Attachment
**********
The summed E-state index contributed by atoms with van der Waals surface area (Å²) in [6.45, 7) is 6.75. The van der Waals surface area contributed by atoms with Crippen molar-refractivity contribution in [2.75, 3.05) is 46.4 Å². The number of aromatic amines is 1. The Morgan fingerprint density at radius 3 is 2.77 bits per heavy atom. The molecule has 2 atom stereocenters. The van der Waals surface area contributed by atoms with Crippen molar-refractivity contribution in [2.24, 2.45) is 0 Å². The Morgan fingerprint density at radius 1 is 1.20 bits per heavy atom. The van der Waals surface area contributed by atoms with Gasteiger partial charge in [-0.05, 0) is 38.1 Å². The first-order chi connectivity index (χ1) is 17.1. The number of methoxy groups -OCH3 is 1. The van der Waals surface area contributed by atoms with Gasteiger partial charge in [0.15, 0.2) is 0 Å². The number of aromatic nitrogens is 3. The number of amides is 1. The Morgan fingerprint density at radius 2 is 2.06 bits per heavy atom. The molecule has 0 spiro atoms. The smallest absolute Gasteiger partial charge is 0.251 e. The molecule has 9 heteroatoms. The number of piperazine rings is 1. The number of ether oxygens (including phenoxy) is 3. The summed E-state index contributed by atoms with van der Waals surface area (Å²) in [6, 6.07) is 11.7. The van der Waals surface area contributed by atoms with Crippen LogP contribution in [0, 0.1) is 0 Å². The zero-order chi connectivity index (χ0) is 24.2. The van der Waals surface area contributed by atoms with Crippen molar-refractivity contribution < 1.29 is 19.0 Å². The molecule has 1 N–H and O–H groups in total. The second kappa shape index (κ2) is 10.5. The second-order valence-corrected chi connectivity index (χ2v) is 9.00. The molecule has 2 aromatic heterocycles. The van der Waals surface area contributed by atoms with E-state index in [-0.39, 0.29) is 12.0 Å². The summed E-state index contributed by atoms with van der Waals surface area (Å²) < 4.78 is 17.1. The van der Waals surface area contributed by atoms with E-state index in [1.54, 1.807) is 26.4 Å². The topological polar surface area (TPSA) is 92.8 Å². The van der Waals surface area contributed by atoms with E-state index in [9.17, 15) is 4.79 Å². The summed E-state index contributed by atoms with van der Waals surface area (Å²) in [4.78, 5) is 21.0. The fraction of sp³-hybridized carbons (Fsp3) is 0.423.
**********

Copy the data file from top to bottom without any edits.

The summed E-state index contributed by atoms with van der Waals surface area (Å²) in [6.45, 7) is 6.75. The van der Waals surface area contributed by atoms with Crippen molar-refractivity contribution in [2.75, 3.05) is 46.4 Å². The number of aromatic amines is 1. The Morgan fingerprint density at radius 3 is 2.77 bits per heavy atom. The molecule has 2 atom stereocenters. The van der Waals surface area contributed by atoms with Crippen molar-refractivity contribution in [2.24, 2.45) is 0 Å². The Morgan fingerprint density at radius 1 is 1.20 bits per heavy atom. The van der Waals surface area contributed by atoms with Gasteiger partial charge in [-0.05, 0) is 38.1 Å². The first-order chi connectivity index (χ1) is 17.1. The number of methoxy groups -OCH3 is 1. The van der Waals surface area contributed by atoms with Gasteiger partial charge in [0.15, 0.2) is 0 Å². The number of aromatic nitrogens is 3. The number of amides is 1. The Morgan fingerprint density at radius 2 is 2.06 bits per heavy atom. The molecule has 0 spiro atoms. The smallest absolute Gasteiger partial charge is 0.251 e. The molecule has 9 heteroatoms. The number of piperazine rings is 1. The number of ether oxygens (including phenoxy) is 3. The summed E-state index contributed by atoms with van der Waals surface area (Å²) in [6, 6.07) is 11.7. The van der Waals surface area contributed by atoms with Crippen LogP contribution in [0, 0.1) is 0 Å². The zero-order chi connectivity index (χ0) is 24.2. The van der Waals surface area contributed by atoms with Crippen molar-refractivity contribution < 1.29 is 19.0 Å². The molecule has 1 N–H and O–H groups in total. The second kappa shape index (κ2) is 10.5. The second-order valence-corrected chi connectivity index (χ2v) is 9.00. The molecule has 2 aromatic heterocycles. The van der Waals surface area contributed by atoms with E-state index in [-0.39, 0.29) is 12.0 Å². The summed E-state index contributed by atoms with van der Waals surface area (Å²) < 4.78 is 17.1. The van der Waals surface area contributed by atoms with E-state index in [1.54, 1.807) is 26.4 Å². The topological polar surface area (TPSA) is 92.8 Å². The van der Waals surface area contributed by atoms with E-state index in [9.17, 15) is 4.79 Å². The summed E-state index contributed by atoms with van der Waals surface area (Å²) in [4.78, 5) is 21.0. The fraction of sp³-hybridized carbons (Fsp3) is 0.423.